It’s hot in the city. Tempers are flaring, milk is spoiling, and deadlines are approaching—and it appears that everything’s about to come to a head.
Shosh, Ray, and Marnie discuss Jessa’s disappearance. Nobody seems to be all that worried, which is convenient, because neither am I. Marnie is wearing stupid-looking pigtails. It’s not a good look—but then again, neither is stalking mournfully off into the sunset when Shoshanna reveals that Charlie has found great success in the app industry.
Still worse, though, is creepily appearing at his office (which is apparently Wieden + Kennedy’s East Coast branch). Charlie handles the situation as gracefully as one can, but he wants nothing to do with Marnie. Sad trombone.
Adam returns to AA, still not feeling good about the lack of Hannah in his life. One of the members of his AA group sets him up with her daughter, who is mind-blowingly beautiful, fun, and apparently, not anywhere near as complicated as Hannah. Adam seems mystified by his own happiness. It’s charming! I can’t help thinking, however, that there’s gotta be a catch. I don’t know if this is based in a culturally learned jealousy of other women, or if I just want everyone to be as obnoxiously forthright as Hannah.
Meanwhile, Hannah is completely overwhelmed by book-related anxiety (and, it seems, Adam’s continued attempts to get back in touch), and as a result, is falling back into some gnarly OCD patterns. The situation becomes un-ignorable when she attends a Judy Collins concert with her parents, peaces out mid-song, and gets called out by Ms. Collins herself. It’s a baller cameo, followed by a not-so-baller trip to the local psychologist’s office.
The same night, Ray refuses to attend a party thrown by one of Shoshanna’s party-girl friends, so Shosh heads out all by her lonesome. The party sucks—but she ends up making out with the stunningly beautiful doorman in the mailroom! Drama!
Um, HELLO, sir.
Marnie, fresh off her unrewarding trip to Charlie’s office, whines to left-behind Ray about her lack of direction. She confesses that she wants to be a singer, which is confusing, but then she sings! And rays (no pun intended) of light descend from the ceiling! Ray gives her a pep talk: “If you’re going to sing, you have to do it now. You’re never gonna look this good again.” Oh, Ray, I love your unparalleled ability to call out bullshit without meaning to.
Hannah clams up about her OCD, despite the half-hearted efforts of that actor who always plays psychologists with round glasses. Her unwillingness to talk about it is such a marked departure from her usual woe-is-me oversharing that y’all better recognize that something’s up. In the very last shot, she holds a bag of meds, the only thing that’ll get her head back in the right place—and the only thing, unfortunately, that’ll keep her from finishing her book deal. She’s exhausted and terrified. It’s hard to watch.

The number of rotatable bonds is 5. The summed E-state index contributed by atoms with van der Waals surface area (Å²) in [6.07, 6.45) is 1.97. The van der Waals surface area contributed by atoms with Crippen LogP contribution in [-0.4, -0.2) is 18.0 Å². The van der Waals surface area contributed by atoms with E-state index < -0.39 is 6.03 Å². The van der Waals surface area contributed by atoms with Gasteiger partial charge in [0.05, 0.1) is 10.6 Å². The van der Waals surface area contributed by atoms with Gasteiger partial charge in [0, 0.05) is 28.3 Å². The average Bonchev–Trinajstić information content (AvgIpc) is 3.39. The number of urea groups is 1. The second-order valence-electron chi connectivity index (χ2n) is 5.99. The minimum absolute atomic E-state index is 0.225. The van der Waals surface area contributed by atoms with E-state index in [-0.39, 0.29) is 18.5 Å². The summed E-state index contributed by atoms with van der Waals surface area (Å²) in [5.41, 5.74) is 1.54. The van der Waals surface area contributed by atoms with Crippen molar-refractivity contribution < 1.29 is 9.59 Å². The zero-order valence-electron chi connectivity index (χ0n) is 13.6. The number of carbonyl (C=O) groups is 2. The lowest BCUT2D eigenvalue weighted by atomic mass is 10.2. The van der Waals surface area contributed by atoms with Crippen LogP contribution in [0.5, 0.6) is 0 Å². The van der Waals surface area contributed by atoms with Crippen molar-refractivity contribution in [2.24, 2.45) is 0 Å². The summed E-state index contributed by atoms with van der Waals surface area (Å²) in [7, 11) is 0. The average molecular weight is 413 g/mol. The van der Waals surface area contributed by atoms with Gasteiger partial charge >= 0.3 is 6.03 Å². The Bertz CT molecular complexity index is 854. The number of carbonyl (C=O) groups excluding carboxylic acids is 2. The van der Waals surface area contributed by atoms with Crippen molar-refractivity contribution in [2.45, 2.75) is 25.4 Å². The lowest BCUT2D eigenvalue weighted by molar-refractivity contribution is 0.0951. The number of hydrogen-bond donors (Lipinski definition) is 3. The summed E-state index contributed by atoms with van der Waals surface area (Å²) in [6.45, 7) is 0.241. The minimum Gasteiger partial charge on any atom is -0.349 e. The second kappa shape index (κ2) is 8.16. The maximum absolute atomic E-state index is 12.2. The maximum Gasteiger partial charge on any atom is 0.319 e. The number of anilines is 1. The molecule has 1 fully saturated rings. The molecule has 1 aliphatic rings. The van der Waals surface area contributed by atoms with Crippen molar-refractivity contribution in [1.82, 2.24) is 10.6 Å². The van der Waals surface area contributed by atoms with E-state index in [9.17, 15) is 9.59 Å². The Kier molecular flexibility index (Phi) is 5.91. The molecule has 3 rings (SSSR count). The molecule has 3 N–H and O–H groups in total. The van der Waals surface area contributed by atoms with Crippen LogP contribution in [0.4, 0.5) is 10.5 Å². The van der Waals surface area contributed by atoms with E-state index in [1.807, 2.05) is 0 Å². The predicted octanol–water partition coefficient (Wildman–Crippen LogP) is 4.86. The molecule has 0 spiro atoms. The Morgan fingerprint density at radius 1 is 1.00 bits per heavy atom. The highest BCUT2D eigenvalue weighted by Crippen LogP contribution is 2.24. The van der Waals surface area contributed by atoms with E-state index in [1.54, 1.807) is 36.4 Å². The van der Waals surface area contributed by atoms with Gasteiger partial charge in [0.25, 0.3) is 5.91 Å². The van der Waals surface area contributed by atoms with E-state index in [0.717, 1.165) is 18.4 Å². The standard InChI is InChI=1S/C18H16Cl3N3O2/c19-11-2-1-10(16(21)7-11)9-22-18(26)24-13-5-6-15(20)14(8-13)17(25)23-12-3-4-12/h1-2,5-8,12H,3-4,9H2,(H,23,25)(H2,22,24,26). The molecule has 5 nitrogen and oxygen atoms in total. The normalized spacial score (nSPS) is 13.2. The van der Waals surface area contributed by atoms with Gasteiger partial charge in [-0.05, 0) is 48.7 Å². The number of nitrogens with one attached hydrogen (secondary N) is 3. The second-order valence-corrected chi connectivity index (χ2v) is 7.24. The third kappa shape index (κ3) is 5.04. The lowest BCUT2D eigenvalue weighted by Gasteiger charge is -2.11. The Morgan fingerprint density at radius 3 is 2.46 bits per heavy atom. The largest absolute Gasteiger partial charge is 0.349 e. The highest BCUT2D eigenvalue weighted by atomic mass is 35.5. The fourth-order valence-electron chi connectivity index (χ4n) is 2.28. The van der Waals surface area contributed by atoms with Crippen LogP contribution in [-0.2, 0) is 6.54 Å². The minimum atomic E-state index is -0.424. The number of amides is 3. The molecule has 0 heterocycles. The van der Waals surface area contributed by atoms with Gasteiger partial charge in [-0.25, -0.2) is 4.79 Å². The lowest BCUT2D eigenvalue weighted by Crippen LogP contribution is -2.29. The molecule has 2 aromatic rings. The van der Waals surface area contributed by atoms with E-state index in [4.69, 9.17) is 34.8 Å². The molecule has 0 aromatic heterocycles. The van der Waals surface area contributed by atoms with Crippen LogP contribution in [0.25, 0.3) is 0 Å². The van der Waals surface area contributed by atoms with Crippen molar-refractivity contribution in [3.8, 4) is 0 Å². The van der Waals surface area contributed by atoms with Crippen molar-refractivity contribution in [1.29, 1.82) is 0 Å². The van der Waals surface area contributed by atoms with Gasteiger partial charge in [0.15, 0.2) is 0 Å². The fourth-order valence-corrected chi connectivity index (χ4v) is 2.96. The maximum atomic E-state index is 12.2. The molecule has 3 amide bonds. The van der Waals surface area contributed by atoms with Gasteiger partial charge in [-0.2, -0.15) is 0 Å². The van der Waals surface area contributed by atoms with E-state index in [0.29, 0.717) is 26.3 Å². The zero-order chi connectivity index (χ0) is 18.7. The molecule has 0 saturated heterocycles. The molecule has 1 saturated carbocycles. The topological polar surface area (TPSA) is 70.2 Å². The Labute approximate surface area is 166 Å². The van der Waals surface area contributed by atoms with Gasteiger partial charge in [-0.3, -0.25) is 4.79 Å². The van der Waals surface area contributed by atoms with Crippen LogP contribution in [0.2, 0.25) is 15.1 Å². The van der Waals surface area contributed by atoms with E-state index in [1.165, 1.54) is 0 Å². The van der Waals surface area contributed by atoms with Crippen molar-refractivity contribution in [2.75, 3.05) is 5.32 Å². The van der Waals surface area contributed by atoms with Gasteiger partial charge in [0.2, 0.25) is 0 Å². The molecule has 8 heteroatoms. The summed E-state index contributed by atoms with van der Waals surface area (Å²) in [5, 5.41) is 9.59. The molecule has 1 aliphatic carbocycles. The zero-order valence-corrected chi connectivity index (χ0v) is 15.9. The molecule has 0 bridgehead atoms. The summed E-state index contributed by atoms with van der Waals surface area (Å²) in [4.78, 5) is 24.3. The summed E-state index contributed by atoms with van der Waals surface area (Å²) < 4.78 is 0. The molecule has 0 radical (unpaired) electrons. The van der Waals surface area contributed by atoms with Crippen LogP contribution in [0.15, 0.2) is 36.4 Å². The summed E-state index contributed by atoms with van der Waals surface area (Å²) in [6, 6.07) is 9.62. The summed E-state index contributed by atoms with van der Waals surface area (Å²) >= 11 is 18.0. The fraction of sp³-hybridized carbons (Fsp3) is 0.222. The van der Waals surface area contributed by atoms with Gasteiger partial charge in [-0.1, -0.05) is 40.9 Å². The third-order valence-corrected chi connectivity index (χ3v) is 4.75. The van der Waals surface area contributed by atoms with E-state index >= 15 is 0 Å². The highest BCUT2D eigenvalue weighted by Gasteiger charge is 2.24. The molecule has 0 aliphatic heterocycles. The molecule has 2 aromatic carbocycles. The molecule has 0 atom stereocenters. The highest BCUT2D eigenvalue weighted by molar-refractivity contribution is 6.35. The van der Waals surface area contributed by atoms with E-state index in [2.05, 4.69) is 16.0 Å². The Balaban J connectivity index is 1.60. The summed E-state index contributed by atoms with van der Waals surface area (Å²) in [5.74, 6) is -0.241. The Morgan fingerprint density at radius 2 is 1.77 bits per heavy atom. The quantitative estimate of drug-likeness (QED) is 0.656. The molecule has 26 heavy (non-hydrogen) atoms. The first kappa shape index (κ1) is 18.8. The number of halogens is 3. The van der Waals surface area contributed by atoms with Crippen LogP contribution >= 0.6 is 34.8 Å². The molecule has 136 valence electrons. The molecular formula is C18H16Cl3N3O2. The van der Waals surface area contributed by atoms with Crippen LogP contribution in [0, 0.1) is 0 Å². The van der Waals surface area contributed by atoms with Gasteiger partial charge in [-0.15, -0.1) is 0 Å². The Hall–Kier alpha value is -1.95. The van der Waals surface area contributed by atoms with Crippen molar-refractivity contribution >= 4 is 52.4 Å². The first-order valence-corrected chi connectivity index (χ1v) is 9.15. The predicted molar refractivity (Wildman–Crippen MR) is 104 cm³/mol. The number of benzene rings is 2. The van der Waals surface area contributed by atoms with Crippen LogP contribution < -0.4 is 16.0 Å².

This is the first time I’ve seen Hannah suffer in a way that wasn’t 98% self-inflicted—and also the first time that Hannah reveals it’s been only a month since her breakup with Adam, which makes the timeline of the whole season even more bizarre. Just think about what’s gone down in the last thirtyish days: Hannah’s intense relationships with Sandy the Republican and Hot Brownstone Doctor, the revolving door of roommates in the Horvath apartment, Jessa’s honeymoon and divorce, multiple parent reunions, the ending of long-term friendships, the scoring of book deals and brokering of app deals—I mean, who wouldn’t have a breakdown under these circumstances?
What I love most about this show (and this episode in particular) is that it feels real. All the terrible things about being in your early twenties—the lack of fulfillment and the shifts in important friendships and the bad sex—are reflected, and somehow justified, by the lives of these characters. I watch, I cringe, and I feel better at the end.
In the past, though, it’s all felt bubbly and balanced. As one character falls, the others stay grounded enough to catch her. Lately, the show has taken the pressure-cooker approach, drumming up drama at the expense of the formerly hilarious writing. Last season went for the cringe; this season is going for the tissues. It doesn’t quite work.
Next week promises some more career (and perhaps romantic) heartbreak for Hannah, some potential embarrassment for Marnie, and another nail in the coffin for Shosh and Ray.
Wherever you are, Jessa, I hope you’re wearing linen. I hope you’re warm.
All photos via HBOgo.com
Maggie Carr has written about TV, feminism, fashion, and other kinds of lady business for BUST and Thought Catalog, among others. She's never not tweeting about Kanye West at @racecarr.